Providing food security
Access to food is a challenge faced by many on both a local and global scale, while the global food system is responsible for loss of habitat, pollution of water bodies, and global inequalities. Future changes such as in the economy and climate may pose further challenges, affecting the security of our food systems at different scales.
This challenge spans many different areas from understanding sustainable local and global food systems and food poverty, sustainable agricultural and aquaculture methods and pest control, healthy foods for people and planet, and sustainable management of food wastes.
This challenge theme supports the following UN Sustainable Development Goals:
A selection of published work
Giraud E (in press) ‘Displacement, ‘Failure’ and Friction: Tactical interventions in the communication ecologies of radical food activism. In: T Schneider, K Eli, C Dolan and S Ulijaszek (eds) Digital Food Activism. New York and London: Routledge.
Abstract: Digital Food Activism is a new edited volume that investigates how digital media technologies are transforming food activism and consumers' engagements with food, eating, and food systems. Bringing together critical food studies, economic anthropology, digital sociology, and science and technology studies, Digital Food Activism offers innovative multi-disciplinary analyses of food activist practices on social media, mobile apps, and hybrid online and offline alternative spaces. With chapters that focus on diverse digital platforms, food-related issues, and geographic locales, this volume reveals how platforms, programmers, and consumers are becoming key mediators of the mandate of food corporations and official governing actors. Digital Food Activism thereby suggests that emerging forms of activism in the digital era hold the potential to reshape the ethics, aesthetics, and patterns of food consumption.
Rose DC and Bruce TJA. 2018. Finding the right connection: what makes a successful decision support system?. FOOD AND ENERGY SECURITY, vol. 7(1)
Abstract: Farmers require evidence‐based guidance to make optimal decisions, enabling them to reduce costs by increasing the efficiency of input use. We discuss how decision support systems could be improved and made more useful for the farmer.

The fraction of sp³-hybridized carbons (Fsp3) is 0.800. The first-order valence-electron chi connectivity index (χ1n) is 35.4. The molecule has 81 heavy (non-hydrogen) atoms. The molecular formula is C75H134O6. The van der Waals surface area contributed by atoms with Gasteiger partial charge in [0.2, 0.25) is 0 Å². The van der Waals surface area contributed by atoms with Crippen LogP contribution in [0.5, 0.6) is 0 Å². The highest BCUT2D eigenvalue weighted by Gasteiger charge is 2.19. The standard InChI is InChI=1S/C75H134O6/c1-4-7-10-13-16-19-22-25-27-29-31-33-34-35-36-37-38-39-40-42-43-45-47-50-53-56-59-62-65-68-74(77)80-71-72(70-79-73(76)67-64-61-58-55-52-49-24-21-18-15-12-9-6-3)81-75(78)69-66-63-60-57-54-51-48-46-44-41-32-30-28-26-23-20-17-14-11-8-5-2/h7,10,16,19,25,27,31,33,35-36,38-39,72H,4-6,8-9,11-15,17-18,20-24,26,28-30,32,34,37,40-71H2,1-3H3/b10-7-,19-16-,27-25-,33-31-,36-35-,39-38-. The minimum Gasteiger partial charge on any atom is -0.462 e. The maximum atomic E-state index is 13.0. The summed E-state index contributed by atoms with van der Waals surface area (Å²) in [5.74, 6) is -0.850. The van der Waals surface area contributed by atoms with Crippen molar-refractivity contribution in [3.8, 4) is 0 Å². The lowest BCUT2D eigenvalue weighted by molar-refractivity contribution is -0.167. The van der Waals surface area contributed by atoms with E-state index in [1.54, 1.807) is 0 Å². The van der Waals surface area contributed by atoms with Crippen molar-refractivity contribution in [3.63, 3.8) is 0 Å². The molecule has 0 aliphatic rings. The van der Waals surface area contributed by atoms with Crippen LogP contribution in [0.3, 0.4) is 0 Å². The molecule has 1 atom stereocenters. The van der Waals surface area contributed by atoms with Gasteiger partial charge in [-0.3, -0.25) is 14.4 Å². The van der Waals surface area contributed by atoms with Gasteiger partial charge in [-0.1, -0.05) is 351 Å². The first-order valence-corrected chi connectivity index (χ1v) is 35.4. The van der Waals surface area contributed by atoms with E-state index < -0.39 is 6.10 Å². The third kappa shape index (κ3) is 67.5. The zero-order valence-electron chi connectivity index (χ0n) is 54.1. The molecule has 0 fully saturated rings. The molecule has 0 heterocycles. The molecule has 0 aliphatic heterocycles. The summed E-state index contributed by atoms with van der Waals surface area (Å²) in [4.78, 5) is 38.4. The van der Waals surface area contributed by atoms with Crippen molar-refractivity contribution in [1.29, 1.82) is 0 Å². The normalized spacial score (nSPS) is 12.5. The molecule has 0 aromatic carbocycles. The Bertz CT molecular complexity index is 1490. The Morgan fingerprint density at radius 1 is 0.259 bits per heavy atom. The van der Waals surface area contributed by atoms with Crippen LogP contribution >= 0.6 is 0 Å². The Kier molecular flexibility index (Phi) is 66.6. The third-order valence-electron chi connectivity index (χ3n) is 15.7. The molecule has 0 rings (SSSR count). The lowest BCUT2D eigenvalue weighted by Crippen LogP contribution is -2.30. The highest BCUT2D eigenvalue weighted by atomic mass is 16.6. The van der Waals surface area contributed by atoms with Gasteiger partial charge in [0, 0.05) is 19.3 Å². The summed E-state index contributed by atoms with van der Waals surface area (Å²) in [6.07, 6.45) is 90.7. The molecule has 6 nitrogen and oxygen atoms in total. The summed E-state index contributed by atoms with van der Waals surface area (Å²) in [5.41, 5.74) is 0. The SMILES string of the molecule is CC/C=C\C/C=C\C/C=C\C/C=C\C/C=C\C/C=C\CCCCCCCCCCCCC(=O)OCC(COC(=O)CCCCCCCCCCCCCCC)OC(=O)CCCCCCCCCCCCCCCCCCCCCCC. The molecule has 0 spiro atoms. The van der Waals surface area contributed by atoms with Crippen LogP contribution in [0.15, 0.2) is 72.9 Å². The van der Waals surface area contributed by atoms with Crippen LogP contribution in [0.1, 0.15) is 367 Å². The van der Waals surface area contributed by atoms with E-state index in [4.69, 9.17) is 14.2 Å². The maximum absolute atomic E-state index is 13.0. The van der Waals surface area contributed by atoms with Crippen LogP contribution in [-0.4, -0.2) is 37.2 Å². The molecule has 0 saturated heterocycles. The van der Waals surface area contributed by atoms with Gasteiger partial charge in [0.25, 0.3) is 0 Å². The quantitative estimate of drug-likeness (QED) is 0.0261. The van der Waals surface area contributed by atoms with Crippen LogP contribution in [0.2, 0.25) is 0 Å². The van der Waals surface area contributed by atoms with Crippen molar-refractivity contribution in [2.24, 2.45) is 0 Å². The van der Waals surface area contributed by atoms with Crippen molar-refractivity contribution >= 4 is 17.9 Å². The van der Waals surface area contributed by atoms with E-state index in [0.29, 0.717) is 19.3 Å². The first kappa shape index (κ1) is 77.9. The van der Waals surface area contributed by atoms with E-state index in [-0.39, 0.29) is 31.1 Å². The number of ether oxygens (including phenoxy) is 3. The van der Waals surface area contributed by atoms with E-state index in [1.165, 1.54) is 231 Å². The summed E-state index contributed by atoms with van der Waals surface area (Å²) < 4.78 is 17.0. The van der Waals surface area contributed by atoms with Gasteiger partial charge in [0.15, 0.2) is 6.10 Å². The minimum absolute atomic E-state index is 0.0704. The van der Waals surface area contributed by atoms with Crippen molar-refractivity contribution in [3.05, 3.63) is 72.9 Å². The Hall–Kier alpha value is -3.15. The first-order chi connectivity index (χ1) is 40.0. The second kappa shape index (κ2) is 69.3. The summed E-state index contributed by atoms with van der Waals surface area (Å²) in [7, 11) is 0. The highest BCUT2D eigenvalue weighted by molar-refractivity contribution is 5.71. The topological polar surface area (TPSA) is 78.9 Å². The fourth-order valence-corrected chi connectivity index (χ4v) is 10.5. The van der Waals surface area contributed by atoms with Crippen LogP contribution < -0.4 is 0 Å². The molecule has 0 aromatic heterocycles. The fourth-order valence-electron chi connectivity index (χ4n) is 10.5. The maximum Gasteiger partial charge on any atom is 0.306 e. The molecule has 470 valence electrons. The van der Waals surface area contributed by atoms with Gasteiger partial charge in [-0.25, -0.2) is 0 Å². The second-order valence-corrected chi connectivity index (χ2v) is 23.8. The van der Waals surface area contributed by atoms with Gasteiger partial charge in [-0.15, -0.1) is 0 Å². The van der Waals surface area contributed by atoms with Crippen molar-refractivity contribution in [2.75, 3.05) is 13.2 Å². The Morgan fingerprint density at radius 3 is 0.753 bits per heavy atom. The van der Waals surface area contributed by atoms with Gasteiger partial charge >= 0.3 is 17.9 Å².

Access: Keele Research Repository
Carrigan M, Lazell J, Bosangit C, Magrizos S. 2017. Burgers for tourists who give a damn! Driving disruptive social change upstream and downstream in the tourist food supply chain. JOURNAL OF SUSTAINABLE TOURISM, vol. 25(11), 1563-1582
Abstract: Using the theoretical lens of social capital this paper examines the role of small tourist food businesses and their impact on the sustainability of the destination and local food supply chains. The paper analyses the experiences of small business owner-managers highlighting the complex and subtle nature of the socially responsible strategies used to progress sustainability in a tourist destination. The findings show that authentic lifestyles, motivated by intrinsic not just extrinsic rewards, are driving disruptive social change upstream and downstream in the tourist food supply chain. Small food business owner-managers are catalysts for ‘common’ good, and as supporters for ethical and sustainable food chains have considerable local tourism influence and impact. Social capital strengthens their sense of destination ownership and fuels an obligation to protect their fragile tourist resources. The intersection between social capital, authenticity and responsibility among small food businesses in the tourist industry is demonstrated.
Access: Keele University Repository
Laycock-Pederson, R., Robinson, Z.P., Surman, E. (2019) Understanding transience and participation in university student-led food gardens. Sustainability, 11, 2788: doi: 10.3390/su11102788
Abstract: In an increasingly mobile world, transience is becoming the norm. Sustainable community food initiatives, therefore, must organise to withstand high turnover of volunteers. Using a case study of the United Kingdom’s National Union of Students’ food growing scheme in universities, this paper aims to map the causes and effects of short-term, irregular, and low participation using a causal loop diagram to understand how to mitigate their negative impacts and improve participation. Data was gathered through interviews, workshops, photovoice, a fishbowl discussion, and a reflective diary. We found three amplifying feedback loops increasing short-term, irregular and low participation, their causes, and their impacts. These feedback loops were precariously buffered by a continuous in-flow of new potential participants each academic year. We also found that the stakeholders of these gardens conceptualised time akin to both temporary and permanent organisations, and these differing conceptualisations were a source of tension. Furthermore, although ‘organisational amnesia’ was a problem, the gardens were still learningful spaces. We recommend both upstream and downstream solutions are implemented to buffer the impacts of transience and suggest that university and students’ union staff could play a crucial and subtle supporting role.
Professor Zoe Robinson NTF PFHEA
Professor of Sustainability in Higher Education, Director of Education for Sustainability, Co-Director, Institute for Sustainable Futures
School of Geography, Geology and the Environment
William Smith Building